I was six when I boarded my first flight. Now, I am widely known in my circles for my pathetic memory. However, that bright day in the summer of 1990 is ingrained in my memory forever. What I vividly remember is not my enthusiasm, or what I felt when I saw the inside of the plane, or what I thought of the games I was given to play with. What I remember most is my expectation from my journey; and my preparation for my expectation. The day before the D-day, I pestered my grandmother for a tight plastic box. The kind of box that she packed my sister’s curd rice in, the box she insisted wont leak. “What do you need it for?” “I can’t tell you, it’s a secret”. I could feel the excitement in my little fingers as I packed this in my clock backpack. My pink backpack with a big round clock on its front. The bag that made the “old” girls in the 7th grade stalk me outside my classroom, swoon over me, pick me up, pinch my cheeks and say rather scarily “She is soooooo cute, her bag is sooooo cute”. As my mother anxiously triple checked our passports, I anxiously triple checked that I had packed my box well.
As I reached the airport, I could hear my heart beat faster. The rest is a bit of a haze. Next thing I remember is the nice airhostess guiding me to my window seat. Window!! I always loved sitting at the window. I was thrilled, but only for a minute. My excitement was brought down by a notch when I noticed that the windows were smaller than my Fiat’s window. “How can this be?” I thought. “So much bigger than my car, but such small windows??”. I asked my next question aloud. “Where is that handle that I can turn to lower the windows?”. The air hostess gave me a smile and said as nicely as possible – words that brought all my excitement down – “You cannot lower that window, darling”. I looked at my mother with big disappointed eyes – “Really??!!”. Downcast, I thought to myself “Now, how will I fill my box with all those clouds that I planned on collecting?”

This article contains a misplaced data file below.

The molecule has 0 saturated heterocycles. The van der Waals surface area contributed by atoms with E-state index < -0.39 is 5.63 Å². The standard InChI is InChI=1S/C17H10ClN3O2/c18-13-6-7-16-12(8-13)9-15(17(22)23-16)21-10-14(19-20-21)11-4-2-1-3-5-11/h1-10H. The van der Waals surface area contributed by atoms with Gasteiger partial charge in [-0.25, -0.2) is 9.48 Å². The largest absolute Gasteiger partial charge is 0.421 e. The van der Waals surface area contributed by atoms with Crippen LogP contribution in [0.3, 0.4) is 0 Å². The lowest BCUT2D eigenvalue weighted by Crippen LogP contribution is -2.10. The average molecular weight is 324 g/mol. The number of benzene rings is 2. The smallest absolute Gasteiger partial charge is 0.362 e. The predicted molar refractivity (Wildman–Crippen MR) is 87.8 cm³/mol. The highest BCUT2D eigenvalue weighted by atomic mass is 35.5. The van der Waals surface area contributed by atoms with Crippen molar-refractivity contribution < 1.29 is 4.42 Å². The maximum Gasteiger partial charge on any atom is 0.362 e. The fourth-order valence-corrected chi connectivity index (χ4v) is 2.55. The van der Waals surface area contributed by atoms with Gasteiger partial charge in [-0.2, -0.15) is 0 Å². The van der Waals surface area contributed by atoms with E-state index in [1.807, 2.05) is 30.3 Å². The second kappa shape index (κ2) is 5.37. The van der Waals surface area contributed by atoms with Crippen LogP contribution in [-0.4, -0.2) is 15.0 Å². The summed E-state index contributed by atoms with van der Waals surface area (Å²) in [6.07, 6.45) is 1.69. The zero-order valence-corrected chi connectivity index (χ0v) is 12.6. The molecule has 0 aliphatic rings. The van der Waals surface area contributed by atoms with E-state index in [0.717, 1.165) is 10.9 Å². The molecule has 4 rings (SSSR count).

Today, as I fly over the clouds and watch them succumb to the seductive moonlight, I think to myself – have I changed much? Do I still have unreal expectations, and spend a good deal of time packing my box in my backpack? As a child, my goals were clear and my ambitions simple. Now I wonder, do I even have count of the number of boxes I pack? And really – do I even know when I pack these boxes, and what the box is for?
Never mind, I guess the real fun is in packing anyway.